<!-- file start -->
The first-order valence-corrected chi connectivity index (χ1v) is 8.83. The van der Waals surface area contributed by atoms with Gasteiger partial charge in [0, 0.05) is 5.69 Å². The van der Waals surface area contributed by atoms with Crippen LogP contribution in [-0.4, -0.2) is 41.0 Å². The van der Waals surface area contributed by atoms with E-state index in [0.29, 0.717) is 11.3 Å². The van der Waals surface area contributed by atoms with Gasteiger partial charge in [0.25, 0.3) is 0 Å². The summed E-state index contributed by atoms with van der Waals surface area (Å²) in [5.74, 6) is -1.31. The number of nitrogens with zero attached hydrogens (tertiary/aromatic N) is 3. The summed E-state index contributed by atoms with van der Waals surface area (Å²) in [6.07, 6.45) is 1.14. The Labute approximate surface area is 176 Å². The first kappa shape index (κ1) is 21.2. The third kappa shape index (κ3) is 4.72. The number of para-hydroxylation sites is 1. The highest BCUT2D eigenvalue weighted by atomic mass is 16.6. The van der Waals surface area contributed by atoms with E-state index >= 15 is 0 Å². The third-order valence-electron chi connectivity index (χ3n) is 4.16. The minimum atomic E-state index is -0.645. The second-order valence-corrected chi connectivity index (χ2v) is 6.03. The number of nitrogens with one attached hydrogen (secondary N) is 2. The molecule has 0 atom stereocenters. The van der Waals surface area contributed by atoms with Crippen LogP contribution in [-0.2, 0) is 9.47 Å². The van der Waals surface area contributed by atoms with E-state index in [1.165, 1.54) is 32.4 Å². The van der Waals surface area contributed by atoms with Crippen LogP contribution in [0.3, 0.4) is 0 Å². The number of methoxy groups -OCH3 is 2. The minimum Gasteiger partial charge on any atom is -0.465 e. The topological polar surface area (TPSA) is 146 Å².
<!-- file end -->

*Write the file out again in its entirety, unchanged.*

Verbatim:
The first-order valence-corrected chi connectivity index (χ1v) is 8.83. The van der Waals surface area contributed by atoms with Gasteiger partial charge in [0, 0.05) is 5.69 Å². The van der Waals surface area contributed by atoms with Crippen LogP contribution in [-0.4, -0.2) is 41.0 Å². The van der Waals surface area contributed by atoms with E-state index in [0.29, 0.717) is 11.3 Å². The van der Waals surface area contributed by atoms with Gasteiger partial charge in [0.25, 0.3) is 0 Å². The summed E-state index contributed by atoms with van der Waals surface area (Å²) in [5.74, 6) is -1.31. The number of nitrogens with zero attached hydrogens (tertiary/aromatic N) is 3. The summed E-state index contributed by atoms with van der Waals surface area (Å²) in [6.07, 6.45) is 1.14. The Labute approximate surface area is 176 Å². The first kappa shape index (κ1) is 21.2. The third kappa shape index (κ3) is 4.72. The number of para-hydroxylation sites is 1. The highest BCUT2D eigenvalue weighted by atomic mass is 16.6. The van der Waals surface area contributed by atoms with E-state index >= 15 is 0 Å². The third-order valence-electron chi connectivity index (χ3n) is 4.16. The minimum atomic E-state index is -0.645. The second-order valence-corrected chi connectivity index (χ2v) is 6.03. The number of nitrogens with one attached hydrogen (secondary N) is 2. The molecule has 0 atom stereocenters. The van der Waals surface area contributed by atoms with Crippen LogP contribution in [-0.2, 0) is 9.47 Å². The van der Waals surface area contributed by atoms with E-state index in [1.165, 1.54) is 32.4 Å². The van der Waals surface area contributed by atoms with Crippen LogP contribution in [0.3, 0.4) is 0 Å². The number of methoxy groups -OCH3 is 2. The minimum Gasteiger partial charge on any atom is -0.465 e. The topological polar surface area (TPSA) is 146 Å².